Ideas from 'Mental Files' by François Recanati [2012], by Theme Structure

[found in 'Mental Files' by Recanati,François [OUP 2012,978-0-19-965999-9]].

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5. Theory of Logic / F. Referring in Logic / 1. Naming / d. Singular terms
Mental files are the counterparts of singular terms
11. Knowledge Aims / C. Knowing Reality / 1. Perceptual Realism / b. Direct realism
There is a continuum from acquaintance to description in knowledge, depending on the link
18. Thought / A. Modes of Thought / 9. Indexical Thought
Indexicals apply to singular thought, and mental files have essentially indexical features
Indexicality is closely related to singularity, exploiting our direct relations with things
18. Thought / B. Mechanics of Thought / 4. Mental Files
Singular thoughts need a mental file, and an acquaintance relation from file to object
Expected acquaintance can create a thought-vehicle file, but without singular content
An 'indexed' file marks a file which simulates the mental file of some other person
Files can be confused, if two files correctly have a single name, or one file has two names
Encylopedic files have further epistemic links, beyond the basic one
A mental file treats all of its contents as concerning one object
Reference by mental files is Millian, in emphasising acquaintance, rather than satisfaction
The reference of a file is fixed by what it relates to, not the information it contains
There are transient 'demonstrative' files, habitual 'recognitional' files, cumulative 'encyclopedic' files
Files are hierarchical: proto-files, then first-order, then higher-order encyclopedic
A file has a 'nucleus' through its relation to the object, and a 'periphery' of links to other files
18. Thought / C. Content / 1. Content
The content of thought is what is required to understand it (which involves hearers)
18. Thought / D. Concepts / 1. Concepts / a. Concepts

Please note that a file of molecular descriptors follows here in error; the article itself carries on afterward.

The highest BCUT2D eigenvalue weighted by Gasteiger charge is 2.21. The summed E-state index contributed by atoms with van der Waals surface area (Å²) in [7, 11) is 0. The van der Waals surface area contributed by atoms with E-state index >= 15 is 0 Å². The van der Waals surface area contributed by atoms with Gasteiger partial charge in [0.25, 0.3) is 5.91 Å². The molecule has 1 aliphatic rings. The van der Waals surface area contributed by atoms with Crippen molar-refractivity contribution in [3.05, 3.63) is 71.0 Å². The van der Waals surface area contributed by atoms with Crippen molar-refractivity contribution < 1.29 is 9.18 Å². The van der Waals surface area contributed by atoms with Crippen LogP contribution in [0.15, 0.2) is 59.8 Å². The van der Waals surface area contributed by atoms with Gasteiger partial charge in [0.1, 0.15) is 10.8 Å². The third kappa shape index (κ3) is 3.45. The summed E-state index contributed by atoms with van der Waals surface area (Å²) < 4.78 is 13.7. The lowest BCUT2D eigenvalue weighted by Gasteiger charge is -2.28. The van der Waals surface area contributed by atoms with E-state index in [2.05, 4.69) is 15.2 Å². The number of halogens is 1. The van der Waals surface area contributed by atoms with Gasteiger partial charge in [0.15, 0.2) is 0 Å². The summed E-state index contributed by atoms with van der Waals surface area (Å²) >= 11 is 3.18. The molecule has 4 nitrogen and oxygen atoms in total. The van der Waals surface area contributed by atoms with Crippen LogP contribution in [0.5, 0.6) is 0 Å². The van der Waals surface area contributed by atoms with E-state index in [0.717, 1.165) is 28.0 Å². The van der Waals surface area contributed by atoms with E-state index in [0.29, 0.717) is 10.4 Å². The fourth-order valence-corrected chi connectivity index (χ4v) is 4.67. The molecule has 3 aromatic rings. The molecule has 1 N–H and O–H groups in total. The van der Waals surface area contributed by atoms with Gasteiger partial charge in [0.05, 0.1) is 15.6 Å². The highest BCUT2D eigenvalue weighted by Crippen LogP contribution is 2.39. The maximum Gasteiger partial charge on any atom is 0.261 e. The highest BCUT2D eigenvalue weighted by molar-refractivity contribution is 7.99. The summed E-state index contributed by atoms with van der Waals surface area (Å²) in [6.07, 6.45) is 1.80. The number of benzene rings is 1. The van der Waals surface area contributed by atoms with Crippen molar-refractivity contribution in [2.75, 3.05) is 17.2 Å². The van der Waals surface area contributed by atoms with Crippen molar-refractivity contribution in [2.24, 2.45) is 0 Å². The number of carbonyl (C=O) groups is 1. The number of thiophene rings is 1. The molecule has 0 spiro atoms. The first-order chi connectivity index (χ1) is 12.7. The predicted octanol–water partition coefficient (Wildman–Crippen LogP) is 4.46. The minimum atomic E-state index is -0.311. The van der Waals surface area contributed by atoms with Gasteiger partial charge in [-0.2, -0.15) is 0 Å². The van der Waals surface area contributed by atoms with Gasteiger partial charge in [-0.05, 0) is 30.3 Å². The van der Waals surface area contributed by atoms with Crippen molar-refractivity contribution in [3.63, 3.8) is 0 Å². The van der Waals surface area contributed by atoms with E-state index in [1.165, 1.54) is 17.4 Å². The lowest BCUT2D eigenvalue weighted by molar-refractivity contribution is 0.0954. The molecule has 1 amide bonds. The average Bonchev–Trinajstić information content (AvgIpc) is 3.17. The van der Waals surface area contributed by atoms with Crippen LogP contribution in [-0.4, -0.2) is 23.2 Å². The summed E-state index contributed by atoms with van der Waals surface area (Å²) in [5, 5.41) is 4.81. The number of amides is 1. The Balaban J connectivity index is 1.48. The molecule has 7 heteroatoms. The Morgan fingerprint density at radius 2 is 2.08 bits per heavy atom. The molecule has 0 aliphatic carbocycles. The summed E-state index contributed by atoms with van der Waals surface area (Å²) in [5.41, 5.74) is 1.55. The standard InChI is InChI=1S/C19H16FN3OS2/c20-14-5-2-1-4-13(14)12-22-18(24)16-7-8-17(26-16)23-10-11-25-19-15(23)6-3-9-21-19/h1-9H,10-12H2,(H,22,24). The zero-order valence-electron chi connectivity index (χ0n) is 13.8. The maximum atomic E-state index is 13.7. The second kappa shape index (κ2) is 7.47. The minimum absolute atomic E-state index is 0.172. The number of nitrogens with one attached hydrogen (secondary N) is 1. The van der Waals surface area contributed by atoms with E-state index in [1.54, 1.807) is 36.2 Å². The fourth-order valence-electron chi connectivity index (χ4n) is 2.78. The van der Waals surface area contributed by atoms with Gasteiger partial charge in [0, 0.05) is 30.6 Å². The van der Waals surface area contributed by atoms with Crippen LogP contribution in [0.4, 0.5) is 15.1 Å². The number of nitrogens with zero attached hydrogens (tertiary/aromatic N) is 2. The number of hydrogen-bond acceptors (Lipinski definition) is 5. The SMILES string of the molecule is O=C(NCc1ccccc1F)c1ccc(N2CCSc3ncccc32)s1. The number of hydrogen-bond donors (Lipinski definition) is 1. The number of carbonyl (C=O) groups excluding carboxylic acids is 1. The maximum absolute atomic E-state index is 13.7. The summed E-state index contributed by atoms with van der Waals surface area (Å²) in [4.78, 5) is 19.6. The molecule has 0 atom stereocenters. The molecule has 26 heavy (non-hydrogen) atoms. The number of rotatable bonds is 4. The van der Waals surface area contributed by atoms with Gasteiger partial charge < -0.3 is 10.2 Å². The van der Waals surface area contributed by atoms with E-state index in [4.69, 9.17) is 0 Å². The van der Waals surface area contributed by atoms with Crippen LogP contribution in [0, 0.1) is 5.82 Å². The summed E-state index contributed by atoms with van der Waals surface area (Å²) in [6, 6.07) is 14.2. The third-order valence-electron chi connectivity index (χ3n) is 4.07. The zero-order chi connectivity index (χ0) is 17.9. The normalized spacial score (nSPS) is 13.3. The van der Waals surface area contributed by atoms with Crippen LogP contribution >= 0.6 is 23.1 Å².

Mental files are individual concepts (thought constituents)
19. Language / C. Semantics / 2. Fregean Semantics
Fregean modes of presentation can be understood as mental files
19. Language / C. Semantics / 6. Indexical Semantics
Indexical don't refer; only their tokens do
Indexicals (like mental files) determine their reference relationally, not by satisfaction
If two people think 'I am tired', they think the same thing, and they think different things
19. Language / C. Semantics / 7. Two-Dimensional Semantics
Two-D semantics is said to help descriptivism of reference deal with singular objects
In 2-D semantics, reference is determined, then singularity by the truth of a predication
19. Language / D. Theories of Reference / 1. Reference theories
There may be two types of reference in language and thought: descriptive and direct
19. Language / D. Theories of Reference / 3. Direct Reference / a. Direct reference
Direct reference is strong Millian (just a tag) or weak Kaplanian (allowing descriptions as well)
In super-direct reference, the referent serves as its own vehicle of reference
19. Language / D. Theories of Reference / 4. Descriptive Reference / a. Sense and reference
Sense determines reference says same sense/same reference; new reference means new sense
We need sense as well as reference, but in a non-descriptive form, and mental files do that
Sense is a mental file (not its contents); similar files for Cicero and Tully are two senses
Identity statements are informative if they link separate mental files
19. Language / D. Theories of Reference / 4. Descriptive Reference / b. Reference by description
A rigid definite description can be attributive, not referential: 'the actual F, whoever he is….'
Singularity cannot be described, and it needs actual world relations
Descriptivism says we mentally relate to objects through their properties
Definite descriptions reveal either a predicate (attributive use) or the file it belongs in (referential)
Problems with descriptivism are reference by perception, by communications and by indexicals
19. Language / E. Propositions / 3. Types of Proposition
Russellian propositions are better than Fregean thoughts, by being constant through communication